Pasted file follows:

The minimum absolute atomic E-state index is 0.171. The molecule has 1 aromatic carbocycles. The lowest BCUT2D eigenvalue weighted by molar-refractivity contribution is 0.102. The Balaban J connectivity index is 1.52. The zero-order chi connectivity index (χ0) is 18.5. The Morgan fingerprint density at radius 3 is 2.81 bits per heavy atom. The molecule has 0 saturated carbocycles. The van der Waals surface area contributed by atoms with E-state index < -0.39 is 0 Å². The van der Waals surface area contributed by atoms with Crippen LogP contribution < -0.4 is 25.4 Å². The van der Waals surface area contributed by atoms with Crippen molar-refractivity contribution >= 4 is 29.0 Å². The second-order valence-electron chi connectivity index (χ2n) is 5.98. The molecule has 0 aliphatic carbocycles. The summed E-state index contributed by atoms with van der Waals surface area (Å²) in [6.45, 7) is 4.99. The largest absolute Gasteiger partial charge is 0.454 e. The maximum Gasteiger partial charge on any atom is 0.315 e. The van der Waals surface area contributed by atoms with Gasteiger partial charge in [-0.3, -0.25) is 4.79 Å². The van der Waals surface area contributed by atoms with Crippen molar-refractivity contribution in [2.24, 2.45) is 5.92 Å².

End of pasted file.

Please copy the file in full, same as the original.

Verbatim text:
The minimum absolute atomic E-state index is 0.171. The molecule has 1 aromatic carbocycles. The lowest BCUT2D eigenvalue weighted by molar-refractivity contribution is 0.102. The Balaban J connectivity index is 1.52. The zero-order chi connectivity index (χ0) is 18.5. The Morgan fingerprint density at radius 3 is 2.81 bits per heavy atom. The molecule has 0 saturated carbocycles. The van der Waals surface area contributed by atoms with E-state index < -0.39 is 0 Å². The van der Waals surface area contributed by atoms with Crippen LogP contribution < -0.4 is 25.4 Å². The van der Waals surface area contributed by atoms with Crippen molar-refractivity contribution >= 4 is 29.0 Å². The second-order valence-electron chi connectivity index (χ2n) is 5.98. The molecule has 0 aliphatic carbocycles. The summed E-state index contributed by atoms with van der Waals surface area (Å²) in [6.45, 7) is 4.99. The largest absolute Gasteiger partial charge is 0.454 e. The maximum Gasteiger partial charge on any atom is 0.315 e. The van der Waals surface area contributed by atoms with Gasteiger partial charge in [-0.3, -0.25) is 4.79 Å². The van der Waals surface area contributed by atoms with Crippen molar-refractivity contribution in [2.24, 2.45) is 5.92 Å².